Body and Soul: Performance Art - Past and Present
Duration: 2017.05.13 - 11.26
Venue: Palazzo Pisani, Piano Nobile, Campiello Pisani, Sestriere di San Marco 2810, 30124 Venice
Promoted by Rush Philanthropic Art Foundation, New York
Capsule Shanghai is pleased to announce that Katarzyna Kozyra will be participating in the exhibition "Body and Soul: Performance Art - Past and Present", a collateral event with the 57th Venice Biennale, with her work Faces (2005-2006). Faces was featured in Capsule Shanghai’s inaugural exhibition, When We Become Us, 2016. The exhibition will be held from May 13th to November 26th. Other participating artists are Derrick Adams (USA), Aisha Tandiwe Bell (USA), John Bonafede (USA), VALIE EXPORT (Austria), Nicola L (France/USA), ORLAN (France) and Carolee Schneemann (USA).
"Body and Soul: Performance Art - Past and Present" brings together eight performance artists—some historically renowned, others emerging—who will appear in live performances and in video or photographic documentation of their earlier works. Katarzyna Kozyra was chosen for her works’ exploration of the contestation of social roles and dynamics of bodily expression.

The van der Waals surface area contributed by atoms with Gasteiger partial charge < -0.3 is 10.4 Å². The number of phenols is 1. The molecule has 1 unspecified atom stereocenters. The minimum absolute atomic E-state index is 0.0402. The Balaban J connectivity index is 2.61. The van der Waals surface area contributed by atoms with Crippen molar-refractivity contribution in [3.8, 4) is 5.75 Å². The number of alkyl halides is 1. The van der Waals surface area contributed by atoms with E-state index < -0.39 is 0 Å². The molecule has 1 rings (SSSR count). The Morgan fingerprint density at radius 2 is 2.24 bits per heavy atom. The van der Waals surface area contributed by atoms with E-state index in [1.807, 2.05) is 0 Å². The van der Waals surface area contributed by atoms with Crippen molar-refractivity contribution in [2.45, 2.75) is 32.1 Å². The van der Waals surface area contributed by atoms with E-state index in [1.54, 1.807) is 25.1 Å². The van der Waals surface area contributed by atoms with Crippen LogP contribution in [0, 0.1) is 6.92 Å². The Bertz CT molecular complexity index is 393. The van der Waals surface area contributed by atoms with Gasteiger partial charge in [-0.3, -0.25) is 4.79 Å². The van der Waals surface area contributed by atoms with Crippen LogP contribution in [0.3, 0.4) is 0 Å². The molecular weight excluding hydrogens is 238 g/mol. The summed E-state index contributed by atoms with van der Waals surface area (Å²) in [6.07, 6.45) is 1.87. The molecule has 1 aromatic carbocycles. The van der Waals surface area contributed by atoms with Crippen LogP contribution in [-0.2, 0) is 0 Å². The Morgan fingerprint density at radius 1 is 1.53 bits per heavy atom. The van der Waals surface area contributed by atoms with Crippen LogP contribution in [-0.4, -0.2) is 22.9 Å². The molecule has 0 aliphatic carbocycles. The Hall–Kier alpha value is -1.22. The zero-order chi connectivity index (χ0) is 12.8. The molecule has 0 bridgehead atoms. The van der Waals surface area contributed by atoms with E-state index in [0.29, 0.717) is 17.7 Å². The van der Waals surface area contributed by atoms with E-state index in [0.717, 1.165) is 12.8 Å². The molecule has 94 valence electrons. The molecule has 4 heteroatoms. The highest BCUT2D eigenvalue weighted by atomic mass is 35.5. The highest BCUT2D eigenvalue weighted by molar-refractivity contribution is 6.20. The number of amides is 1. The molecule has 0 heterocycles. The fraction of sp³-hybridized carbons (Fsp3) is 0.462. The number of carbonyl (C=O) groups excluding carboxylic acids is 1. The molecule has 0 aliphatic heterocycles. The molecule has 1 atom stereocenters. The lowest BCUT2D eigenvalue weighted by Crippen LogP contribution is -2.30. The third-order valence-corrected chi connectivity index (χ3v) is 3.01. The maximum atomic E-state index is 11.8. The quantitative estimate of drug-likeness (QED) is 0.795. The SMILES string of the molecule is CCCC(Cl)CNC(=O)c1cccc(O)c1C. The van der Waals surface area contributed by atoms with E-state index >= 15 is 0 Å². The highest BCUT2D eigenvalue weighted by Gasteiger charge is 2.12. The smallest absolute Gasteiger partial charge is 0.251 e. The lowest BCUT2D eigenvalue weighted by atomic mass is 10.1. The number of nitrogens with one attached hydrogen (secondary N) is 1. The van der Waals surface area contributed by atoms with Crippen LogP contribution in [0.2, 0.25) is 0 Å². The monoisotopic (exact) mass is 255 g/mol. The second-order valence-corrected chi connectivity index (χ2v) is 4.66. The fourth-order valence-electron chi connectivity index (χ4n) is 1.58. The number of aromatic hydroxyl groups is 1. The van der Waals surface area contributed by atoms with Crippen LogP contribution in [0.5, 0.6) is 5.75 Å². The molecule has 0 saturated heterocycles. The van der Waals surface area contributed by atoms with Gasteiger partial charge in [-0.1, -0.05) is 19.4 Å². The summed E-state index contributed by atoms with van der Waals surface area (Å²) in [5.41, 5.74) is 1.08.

Faces, like Kozyra's previous work The Rite of Spring, has to do with ballet. It is also shown in a similar manner formally — the viewer is surrounded by huge screens. What they show is faces demonstrating extreme emotions: above all, intense concentration, tension, and equally intense effort. Clenched mouths, rapidly moving eyeballs, frowning foreheads with trickles of sweat.
The distorted faces turn into masks. Those are the faces of dancers: classical ones, modern ones, hip-hop dancers, captured doing their showpiece performances. They are filmed in such a way that one does not see their bodies, with which they express themselves, which are their instruments.
One only sees the faces, which during the performance are virtually invisible to the viewers. Like in The Rite of Spring, dance itself is being deconstructed here, separated into the individual movements and frames in a process of tedious animation, and then assembled together again, so that in Faces the actor's body is deconstructed. Until now a single whole, it now becomes visible only fragmentarily. Thrown into a circle of faces, the viewer can watch them, while being watched himself.